[Haskell-cafe] Re: String vs ByteString

wren ng thornton wren at freegeek.org
Wed Aug 18 04:38:40 EDT 2010

Jinjing Wang wrote:
>> John Millikin wrote:
>>> The reason many Japanese and Chinese users reject UTF-8 isn't due to
>>> space constraints (UTF-8 and UTF-16 are roughly equal), it's because
>>> they reject Unicode itself.
>> +1.
>> This is the thing Unicode advocates don't want to admit. Until Unicode has
>> code points for _all_ Chinese and Japanese characters, there will be active
>> resistance to adoption.
> [...] 
> However, many of the popular websites started during web 2.0 are adopting utf-8
> for example:
> * renren.com (chinese largest facebook clone)
> * www.kaixin001.com (chinese second largest facebook clone)
> * t.sina.com.cn (an example of twitter clone)
> These websites adopted utf-8 because (I think) most web development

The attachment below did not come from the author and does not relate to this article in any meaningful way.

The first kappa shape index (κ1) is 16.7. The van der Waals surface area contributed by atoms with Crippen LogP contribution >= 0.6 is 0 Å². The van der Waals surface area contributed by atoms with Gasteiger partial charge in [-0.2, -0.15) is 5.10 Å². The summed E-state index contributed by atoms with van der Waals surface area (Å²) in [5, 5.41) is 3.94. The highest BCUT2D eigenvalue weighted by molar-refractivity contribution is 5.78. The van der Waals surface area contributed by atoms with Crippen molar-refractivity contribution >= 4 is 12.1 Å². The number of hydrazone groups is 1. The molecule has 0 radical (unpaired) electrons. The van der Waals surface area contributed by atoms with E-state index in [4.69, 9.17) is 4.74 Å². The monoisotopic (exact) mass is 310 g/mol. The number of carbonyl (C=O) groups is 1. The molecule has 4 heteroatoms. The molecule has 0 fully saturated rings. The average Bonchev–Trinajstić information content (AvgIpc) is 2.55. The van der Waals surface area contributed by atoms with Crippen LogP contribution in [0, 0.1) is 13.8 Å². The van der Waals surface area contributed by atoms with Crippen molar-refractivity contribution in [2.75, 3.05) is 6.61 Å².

> tools have already standardized on utf-8, and there's little reason
> change it.

Interesting. I don't know much about the politics of Chinese encodings, 
other than that the GB formats are/were dominant.

As for the politics of Japanese encodings, last time I did web work 
(just at the beginning of web2.0, before they started calling it that) 
there was still a lot of active resistance among the Japanese. Given 
some of the characters folks were complaining about, I think it's more 
an issue of principle than practicality. Then again, the Japanese do 
love their language games, so obscure and archaic characters are used 
far more often than would be expected... Whether web2.0 has caused the 
Japanese to change too, I can't say. I got out of that line of work ^_^

> I'm not aware of any (at least common) chinese characters that can be
> represented by gb2312 but not in unicode. Since the range of gb2312 is
> a subset of the range of gbk, which is a subset of the range of
> gb18030. And gb18030 is just another encoding of unicode.

All the specific characters I've seen folks complain about were very 
uncommon or even archaic. All the common characters are there for 
Japanese too. The only time I've run into issues it was for an archaic 
character used in a manga title. I was working on a library catalog, and 
was too pedantic to spell it "wrong".

Live well,

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